To recap: Evaluating Data doesn’t raise the error, but instead returns a valid table value. Since Data doesn’t raise an error, try Data doesn’t catch the error. Instead, the error occurs when the consumer of the table (in this case, Query Editor) attempts to enumerate rows, which triggers the M code that raises the error.

So, the error is legit, as is the fact try Data doesn’t catch it. There’s no Power Query bug here.
 

But How to Catch It?

This error is also not uncatchable. Like any Power Query error handling scenario, the key is to put the try at a point where the error is actually being raised or propagated so that the try can “see” the error and so catch it.

How do we do this? There are a number of options. Perhaps one of the simplest is simply to ask for the table’s first row. This will cause an enumeration of rows to be started—the same thing Query Editor was doing internally when it encountered the error. However, this time, since our M code (not Query Editor) is performing these activities, any errors raised will propagate through our code, offering us the opportunity to catch them.

Let’s use the optional item access operator to request the first row, preceding it with a try:

try Data{0}?
Screenshot showing the error record (reflecting a caught error) produced by "try Data{0}?"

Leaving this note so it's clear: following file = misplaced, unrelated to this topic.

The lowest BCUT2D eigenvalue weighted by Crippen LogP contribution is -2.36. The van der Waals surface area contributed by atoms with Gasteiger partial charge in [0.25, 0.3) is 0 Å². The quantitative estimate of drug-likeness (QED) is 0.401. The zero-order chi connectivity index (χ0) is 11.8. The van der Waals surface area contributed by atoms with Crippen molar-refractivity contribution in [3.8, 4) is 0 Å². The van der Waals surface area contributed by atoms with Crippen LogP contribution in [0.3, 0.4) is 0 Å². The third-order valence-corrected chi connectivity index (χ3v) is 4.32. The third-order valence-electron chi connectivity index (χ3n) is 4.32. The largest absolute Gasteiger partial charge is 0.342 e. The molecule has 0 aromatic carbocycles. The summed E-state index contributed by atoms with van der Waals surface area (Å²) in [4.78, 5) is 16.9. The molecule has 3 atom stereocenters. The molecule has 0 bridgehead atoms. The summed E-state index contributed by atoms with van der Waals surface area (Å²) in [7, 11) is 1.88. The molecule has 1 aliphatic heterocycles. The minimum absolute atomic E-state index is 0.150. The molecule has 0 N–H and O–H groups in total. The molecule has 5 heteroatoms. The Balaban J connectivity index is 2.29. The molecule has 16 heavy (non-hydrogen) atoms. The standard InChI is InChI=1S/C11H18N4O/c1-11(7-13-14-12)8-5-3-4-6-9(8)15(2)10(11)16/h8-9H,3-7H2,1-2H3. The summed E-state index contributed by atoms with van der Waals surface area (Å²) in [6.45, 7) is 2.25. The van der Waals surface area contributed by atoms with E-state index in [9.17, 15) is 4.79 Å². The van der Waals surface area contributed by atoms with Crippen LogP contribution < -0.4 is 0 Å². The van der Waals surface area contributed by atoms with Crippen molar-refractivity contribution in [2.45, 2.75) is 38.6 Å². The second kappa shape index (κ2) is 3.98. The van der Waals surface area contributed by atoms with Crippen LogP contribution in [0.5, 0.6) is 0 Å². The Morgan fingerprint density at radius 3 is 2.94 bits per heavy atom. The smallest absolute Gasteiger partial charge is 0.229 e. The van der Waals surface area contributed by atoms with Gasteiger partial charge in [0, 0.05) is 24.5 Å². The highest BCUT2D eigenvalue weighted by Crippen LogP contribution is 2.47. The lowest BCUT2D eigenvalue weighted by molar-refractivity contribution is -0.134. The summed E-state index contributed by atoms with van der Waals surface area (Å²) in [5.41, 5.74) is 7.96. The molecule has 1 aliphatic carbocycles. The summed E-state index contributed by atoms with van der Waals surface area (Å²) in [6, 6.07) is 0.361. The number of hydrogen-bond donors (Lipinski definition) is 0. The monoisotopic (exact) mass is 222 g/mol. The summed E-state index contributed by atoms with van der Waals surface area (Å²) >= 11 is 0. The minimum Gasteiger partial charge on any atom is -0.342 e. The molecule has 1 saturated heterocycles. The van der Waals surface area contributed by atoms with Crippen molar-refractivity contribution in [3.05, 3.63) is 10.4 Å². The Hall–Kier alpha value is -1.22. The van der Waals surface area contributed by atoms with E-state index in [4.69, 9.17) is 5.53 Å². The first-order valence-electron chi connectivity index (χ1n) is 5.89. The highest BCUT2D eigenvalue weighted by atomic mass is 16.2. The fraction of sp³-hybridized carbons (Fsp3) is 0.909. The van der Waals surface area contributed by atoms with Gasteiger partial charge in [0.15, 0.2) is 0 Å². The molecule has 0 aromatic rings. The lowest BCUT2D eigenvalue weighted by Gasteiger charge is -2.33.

Yay! The error is indeed catchable—and has been caught. try isn’t broken. There’s no Power Query bug. We just needed for the error to occur in a place where it propagates through code we could surround with a try.

Putting a Solution All Together

This is great, except there’s a missing piece. We now know a way to catch the error—but when there is no error, we get just the first row. How do we get the full table?

Sounds like a good place to use an if statement—albeit a very unusual one: if Data{0}? is any then Data else ...

If the Data{0}? part raises an error, it will be immediately propagated, resulting in the rest of the if statement being skipped. Instead, if Data{0}? outputs a value, that value is tested with the assertion is any, which always computes to true, leading to the if statement’s then branch being chosen, which in turn returns the full table (Data). The if‘s else clause will never run, as the is any assertion will never evaluate to false. Nevertheless, M requires else to be present, so the error-raising shortcut ... is used for its body. As the else will never run, this ... will never raise an error; instead, it quietly sits there just to keep M happy.

let
  // error-raising example
  Source = Table.FromList({error "bad"}, Splitter.SplitByNothing(), {"Column1"}),

  // good data example